- Reproductions often involve alterations and deteriorations of the original work that the artists wouldn't approve of.
On the other hand, many fan artists might even agree to commercial use of their work under certain terms, if only they were asked in time. However, in none of the recent cases of fan copyright infringement that we know of (as of March 2009) the fan artists were requested permission in advance. In most cases no credit was given to them at all. In some cases copyright notices or logos were even actively removed from the artwork! By any means, business practices like these are borderline criminal, and fan artists have a right to defend themselves with the due insistence.
What can we do?
To cut a long story short, if you consider to buy unlicensed Trek-related artwork in spite of everything, please be advised:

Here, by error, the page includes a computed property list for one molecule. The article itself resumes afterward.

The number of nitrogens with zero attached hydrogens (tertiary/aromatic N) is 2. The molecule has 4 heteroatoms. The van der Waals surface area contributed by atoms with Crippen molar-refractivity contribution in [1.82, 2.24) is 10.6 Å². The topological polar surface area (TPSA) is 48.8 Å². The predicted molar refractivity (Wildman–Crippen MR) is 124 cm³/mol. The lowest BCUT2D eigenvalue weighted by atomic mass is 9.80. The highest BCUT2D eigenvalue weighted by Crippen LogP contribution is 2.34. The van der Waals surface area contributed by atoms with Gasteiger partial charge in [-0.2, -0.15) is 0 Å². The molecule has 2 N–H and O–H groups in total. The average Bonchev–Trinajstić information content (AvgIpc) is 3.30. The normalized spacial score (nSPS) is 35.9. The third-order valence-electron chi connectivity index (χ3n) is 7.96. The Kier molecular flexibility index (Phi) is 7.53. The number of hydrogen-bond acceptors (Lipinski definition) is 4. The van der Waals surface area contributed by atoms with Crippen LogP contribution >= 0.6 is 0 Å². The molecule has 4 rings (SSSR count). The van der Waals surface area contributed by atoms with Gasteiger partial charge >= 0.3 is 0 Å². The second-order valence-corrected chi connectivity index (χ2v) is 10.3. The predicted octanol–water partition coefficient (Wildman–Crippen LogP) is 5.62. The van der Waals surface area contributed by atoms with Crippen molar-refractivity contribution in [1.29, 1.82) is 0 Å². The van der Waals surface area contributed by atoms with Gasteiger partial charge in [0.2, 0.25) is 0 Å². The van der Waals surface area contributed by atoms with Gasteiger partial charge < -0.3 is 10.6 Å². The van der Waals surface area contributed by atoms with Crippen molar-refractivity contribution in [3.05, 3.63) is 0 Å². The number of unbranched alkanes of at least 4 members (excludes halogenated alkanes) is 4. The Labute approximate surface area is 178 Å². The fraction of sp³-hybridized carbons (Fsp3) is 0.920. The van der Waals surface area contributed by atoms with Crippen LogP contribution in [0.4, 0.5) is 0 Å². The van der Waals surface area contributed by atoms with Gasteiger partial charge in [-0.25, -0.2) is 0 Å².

- Never buy any reproductions of fan-made Star Trek ships or other stuff if it does not credit the fan who created it.
- Likewise, never buy any DVD-Rs with Star Trek schematics, stories or complete websites, or register at pay websites with such content. Especially the frequently offered "big collections" are definitely duplicated without permission and are mostly available for free at the rightful websites anyway.
You should contact eBay in case you find your own design reproduced there or otherwise used in an illicit commercial fashion. But be advised that eBay will insist on getting a signed fax from you for their VeRO program before they bother to step in, although you may be able to provide better evidence than that.
If you contact an offender directly, point them to the place where your original design is on display, and feel free to refer them to this web page too.
You can also report any offenders to me (using the EAS feedback form). I will add them to my blacklist, I will inform other possible claimants and I may decide to weigh in if I see a chance to get it resolved without expensive lawyers. Please note that I won't publicly show my blacklist, as this would force me to keep it updated. Also, I don't want to advertise the objectionable auctions and websites that way.